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Azam Ali — In Other Worlds
Album: Elysium for the Brave
Avg rating:
6.2

Your rating:
Total ratings: 198









Released: 2006
Length: 6:02
Plays (last 30 days): 0
The key to this place
Is a cold you know
The real dispelled
Into the world you know
Doubt, tasted, you fall in
Down you sink
Into her deep devour

She's still the key holder
And through this portal
She courts you now

Endowed with will
And a course your own
Bound by the despair
Of the shoreless hours
Heed this flame
Within the walled empire
This desire
Is all around

She's still the key holder
And through this portal
She courts you now

If love be revealed
In the spark of an eye
Could all be redeemed
In the sea of time
If the stars embed
Like nails into the ground
From the unheard prayers
That have torn up the skies
Would you will it all away
As you sail on your way?
Comments (65)add comment


cool...  love it...


Did it just get all ambient in here all of the sudden?  Someone open a window!
Nice...{#Good-vibes}
What Mr Wilson said...  World Elevator Muzac.


This song is good for the ears...


I feel so unenlightened for not liking it. But I don't.
 nigelr wrote:
Guitar reminds me of Mike Oldfield..............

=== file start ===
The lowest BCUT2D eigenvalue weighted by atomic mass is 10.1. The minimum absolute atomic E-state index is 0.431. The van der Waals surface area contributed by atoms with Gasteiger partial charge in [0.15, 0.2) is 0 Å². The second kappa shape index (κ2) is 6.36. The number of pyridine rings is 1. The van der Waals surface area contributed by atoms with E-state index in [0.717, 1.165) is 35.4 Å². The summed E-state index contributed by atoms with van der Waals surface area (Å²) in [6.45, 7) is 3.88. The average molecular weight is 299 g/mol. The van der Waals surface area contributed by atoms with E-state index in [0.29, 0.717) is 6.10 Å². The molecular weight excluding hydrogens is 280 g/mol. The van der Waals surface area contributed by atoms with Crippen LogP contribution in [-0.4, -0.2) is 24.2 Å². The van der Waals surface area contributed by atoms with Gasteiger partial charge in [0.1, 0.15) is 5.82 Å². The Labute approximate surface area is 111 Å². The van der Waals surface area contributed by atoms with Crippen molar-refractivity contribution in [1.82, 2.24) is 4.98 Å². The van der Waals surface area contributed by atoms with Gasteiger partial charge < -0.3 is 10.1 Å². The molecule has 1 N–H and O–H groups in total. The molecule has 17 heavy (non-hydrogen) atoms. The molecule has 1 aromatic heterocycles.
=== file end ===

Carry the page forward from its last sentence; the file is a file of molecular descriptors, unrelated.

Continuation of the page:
That's it!! Mike Oldfield.. and her voice reminds me of Ofra Haza. Nice blend, methinks.
 coolpeople_rule wrote:
Very nice and soothing.
 
soothing ... That's a nice way to say it!  {#Sleep}
Guitar reminds me of Mike Oldfield..............
excellent..love the voice and the instrumentation...
Very nice and soothing.
Hay, Enya!
Semi-tonic bliss!
I'm loving the set — Kashmir (LZ), Sidi Ifni (Cracker), In Other Worlds (Azam Ali).  in the words of Solomons Pijin —Tanggio tu mas, Bill!
Droidac wrote:
She's also the singer for the group Niyaz, who have a great song here on RP.
I uploaded that one! :high-five:
lmic wrote:
I agree, Art is the tonic for all the idiotic things humans do. *Or is that Beer...?
Love it! Mind if I borrow that quote? (Both versions?)
She's also the singer for the group Niyaz, who have a great song here on RP. And for the record, she's been living in the States since 1985.....
RedGuitar wrote:
Yes, one would like to think that music transcends all political, socio-economic, and other boundaries to make us better in some way.
I agree, Art is the tonic for all the idiotic things humans do. *Or is that Beer...?
sucko barf
Pyro wrote:
Shades of Dead Can Dance, with the same slightly flat vocals....which I don't mind.
I'm a big fan of Dead Can Dance, but I would say that DCD takes after this music, rather than vice versa. Azam Ali is Persian (click here), after all, and presumably was brought up with her own musical culture, whereas DCD reworked (ripped-off, if you're a critic) other musical forms. She's the original, Lisa Gerrard the copyist, for all that Gerrard copies and adapts really, really well. I love this sort of stuff, and big kudos to Bill and Becky for putting this and other Azam Ali numbers on RP. 8 from the Nottingham jury.